Instead, I want to know what bonehead thought it would be jolly good fun to require that the only person on offense who could advance a fumble inside of two minutes is the person who fumbled the ball? Was this really an issue? Did we have an epidemic of players intentionally fumbling balls inside of two minutes in hopes that one of their teammates would be the first to pick it up and score?
Or is this just a case of them deciding we needed yet another rule to maintain the status quo?
Most unlikely division leader at 4-0
The Denver Broncos.
Kyle Orton was not supposed to be able to lead this team very far; his departure from Chicago was one of the happiest days in Chi-town since Barack Obama became president. He was supposed to be a total bust.
Instead, he has been surprisingly efficient, with nearly 1000 yards passing, five touchdowns, a 97.6 passer rating, and most importantly, no turnovers.
Not bad for the guy who was the reason for all Chicago's problems. I'm partly hoping for a Chicago-Denver Super Bowl so the issue can be put to rest as to who the real problem child is...
Most unlikely division leader NOT at 4-0
All hail the San Fransico 49ers.
Who would have thought that this team would be so solid? Yes, they lost to Minnesota. So have the other three teams that went up against the Favre Factor this year.
But Mike Singletary has done something special in San Fran, something that needed to be done for a long time. He kicked the prima donna complex out of the organization. Even erstwhile draft pick Michael Crabtree seems to have gotten the message that holding your breath and throwing a tantrum until you get your way isn't going to fly with this particular coach.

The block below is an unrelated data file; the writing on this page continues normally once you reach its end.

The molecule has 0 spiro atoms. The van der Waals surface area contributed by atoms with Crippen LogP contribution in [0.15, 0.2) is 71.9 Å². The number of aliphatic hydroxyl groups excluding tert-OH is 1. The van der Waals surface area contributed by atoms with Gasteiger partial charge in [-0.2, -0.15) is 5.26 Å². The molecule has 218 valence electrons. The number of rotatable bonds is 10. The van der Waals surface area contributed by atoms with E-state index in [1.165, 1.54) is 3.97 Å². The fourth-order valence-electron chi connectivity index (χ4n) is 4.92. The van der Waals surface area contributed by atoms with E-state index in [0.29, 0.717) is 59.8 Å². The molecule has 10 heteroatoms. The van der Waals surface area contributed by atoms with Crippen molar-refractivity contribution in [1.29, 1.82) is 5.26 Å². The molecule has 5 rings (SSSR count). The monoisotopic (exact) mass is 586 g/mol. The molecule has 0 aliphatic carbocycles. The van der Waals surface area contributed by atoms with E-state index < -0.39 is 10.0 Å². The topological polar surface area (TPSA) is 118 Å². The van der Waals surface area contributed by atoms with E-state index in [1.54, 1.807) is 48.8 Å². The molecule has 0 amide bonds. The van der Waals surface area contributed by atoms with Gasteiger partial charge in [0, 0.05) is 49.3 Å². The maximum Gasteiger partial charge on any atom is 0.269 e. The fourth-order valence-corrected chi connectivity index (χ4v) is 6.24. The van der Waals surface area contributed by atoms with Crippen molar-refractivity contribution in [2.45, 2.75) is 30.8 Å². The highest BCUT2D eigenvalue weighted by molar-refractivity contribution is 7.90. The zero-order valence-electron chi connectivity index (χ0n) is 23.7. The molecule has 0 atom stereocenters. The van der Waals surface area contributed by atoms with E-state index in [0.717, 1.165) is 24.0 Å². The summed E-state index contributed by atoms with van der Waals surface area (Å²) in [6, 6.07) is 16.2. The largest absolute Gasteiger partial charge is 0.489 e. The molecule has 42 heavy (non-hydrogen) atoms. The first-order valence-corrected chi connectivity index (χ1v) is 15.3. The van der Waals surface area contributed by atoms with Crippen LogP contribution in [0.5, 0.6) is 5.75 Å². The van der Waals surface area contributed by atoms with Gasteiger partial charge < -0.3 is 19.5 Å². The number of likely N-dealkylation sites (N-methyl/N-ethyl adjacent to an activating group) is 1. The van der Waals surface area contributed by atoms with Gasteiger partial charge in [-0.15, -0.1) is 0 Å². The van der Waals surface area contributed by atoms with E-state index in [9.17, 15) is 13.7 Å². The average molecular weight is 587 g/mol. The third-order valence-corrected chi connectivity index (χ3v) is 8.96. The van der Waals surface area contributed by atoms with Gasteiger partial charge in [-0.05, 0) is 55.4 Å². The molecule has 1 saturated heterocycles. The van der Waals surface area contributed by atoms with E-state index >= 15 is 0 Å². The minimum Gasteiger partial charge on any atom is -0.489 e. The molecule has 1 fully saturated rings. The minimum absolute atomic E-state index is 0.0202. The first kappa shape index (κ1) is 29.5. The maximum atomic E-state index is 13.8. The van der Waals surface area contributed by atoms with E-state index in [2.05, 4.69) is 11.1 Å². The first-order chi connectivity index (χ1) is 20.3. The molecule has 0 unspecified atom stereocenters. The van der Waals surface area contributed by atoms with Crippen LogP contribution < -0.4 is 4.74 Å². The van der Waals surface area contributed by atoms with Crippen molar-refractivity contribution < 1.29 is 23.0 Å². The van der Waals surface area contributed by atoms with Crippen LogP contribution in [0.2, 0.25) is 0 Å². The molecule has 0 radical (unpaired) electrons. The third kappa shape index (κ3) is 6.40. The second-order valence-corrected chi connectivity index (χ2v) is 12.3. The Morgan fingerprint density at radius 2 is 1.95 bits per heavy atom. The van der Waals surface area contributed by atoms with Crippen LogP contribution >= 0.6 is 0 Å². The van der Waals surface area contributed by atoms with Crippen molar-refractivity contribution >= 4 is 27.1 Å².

Shaun Hill is doing what he is asked to do under center, which is make smart plays and not turn the ball over. The injury to Frank Gore isn't going to help, but the way this team operates, they will pick up the ball and charge on.
Most surprising performance of the week
Pittsburgh running back Willie Parker was out due to turf toe, forcing the Steelers to rely on second-year running back Rashard Mendenhall. Up until week four, he had gained all of 45 yards this season and had a career total of 113 yards. He also had Coach Mike Tomlin in his ear telling him he better straighten up or he was most likely going to be reiding the pine for a long, long time.
Apparently he got the message: Mendenhall ripped off 165 yards with two touchdowns on the ground, and threw in an additional 26 yards receiving as he helped lead the Steelers to victory against the nemisis San Diego Chargers.
If the lesson sticks, look for Pittsburgh to be tough for the rest of the season, with or without Willie Parker.
If you can't tackle, 'em, rob 'em
An "A" for effort goes out to Jacob Hester of the Chargers and Clay Matthews of the Packers, who stripped the ball away from Stefan Logan of Pittsburgh and Adrian Peterson of Minnesota, respectively. Unfortunately, these "heads up" plays weren't enough, as both San Diego and Green Bay fell to their opponents.
Best move of the week
This is a toss-up between Hakeem Nicks of the Giants and Brandon Marshall of the Broncos.
Nicks took a short pass from Eli Manning that he turned into a 56-yard touchdown reception, thanks in part to his slamming on the brakes so hard at the two-yard line that he threw up rooster tails, and the defender pursuing him ran headlong past him out-of-bounds.
For his part, Marshall took a deep out from Kyle Orton, cut left into the middle of the field, then cut back to the outside and eluded five Cowboys defenders to score the game-winning touchdown for the Broncos.
And there you have it, folks. If things continue this way throughout the season, we are likely to see teams in the playoffs—deep in the playoffs—that haven't been there since before the AFL and NFL merged.
I'm all for it.